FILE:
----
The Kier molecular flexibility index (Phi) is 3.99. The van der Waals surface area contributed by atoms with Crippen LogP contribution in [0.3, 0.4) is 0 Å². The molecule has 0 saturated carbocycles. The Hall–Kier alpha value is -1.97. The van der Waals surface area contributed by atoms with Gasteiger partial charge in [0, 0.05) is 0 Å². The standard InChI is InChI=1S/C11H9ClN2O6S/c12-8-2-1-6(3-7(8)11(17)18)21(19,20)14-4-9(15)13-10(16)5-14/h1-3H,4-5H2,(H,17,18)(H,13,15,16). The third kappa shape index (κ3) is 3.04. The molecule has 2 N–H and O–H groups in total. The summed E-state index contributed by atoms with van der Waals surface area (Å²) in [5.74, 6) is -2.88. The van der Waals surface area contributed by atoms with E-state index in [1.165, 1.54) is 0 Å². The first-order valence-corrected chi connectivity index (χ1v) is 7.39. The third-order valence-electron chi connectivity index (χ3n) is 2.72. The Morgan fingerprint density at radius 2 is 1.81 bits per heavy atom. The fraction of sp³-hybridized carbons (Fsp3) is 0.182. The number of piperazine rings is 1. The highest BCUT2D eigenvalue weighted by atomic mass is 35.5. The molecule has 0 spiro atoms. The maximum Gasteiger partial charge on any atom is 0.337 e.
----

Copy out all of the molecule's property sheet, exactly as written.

The Kier molecular flexibility index (Phi) is 3.99. The van der Waals surface area contributed by atoms with Crippen LogP contribution in [0.3, 0.4) is 0 Å². The molecule has 0 saturated carbocycles. The Hall–Kier alpha value is -1.97. The van der Waals surface area contributed by atoms with Gasteiger partial charge in [0, 0.05) is 0 Å². The standard InChI is InChI=1S/C11H9ClN2O6S/c12-8-2-1-6(3-7(8)11(17)18)21(19,20)14-4-9(15)13-10(16)5-14/h1-3H,4-5H2,(H,17,18)(H,13,15,16). The third kappa shape index (κ3) is 3.04. The molecule has 2 N–H and O–H groups in total. The summed E-state index contributed by atoms with van der Waals surface area (Å²) in [5.74, 6) is -2.88. The van der Waals surface area contributed by atoms with E-state index in [1.165, 1.54) is 0 Å². The first-order valence-corrected chi connectivity index (χ1v) is 7.39. The third-order valence-electron chi connectivity index (χ3n) is 2.72. The Morgan fingerprint density at radius 2 is 1.81 bits per heavy atom. The fraction of sp³-hybridized carbons (Fsp3) is 0.182. The number of piperazine rings is 1. The highest BCUT2D eigenvalue weighted by atomic mass is 35.5. The molecule has 0 spiro atoms. The maximum Gasteiger partial charge on any atom is 0.337 e.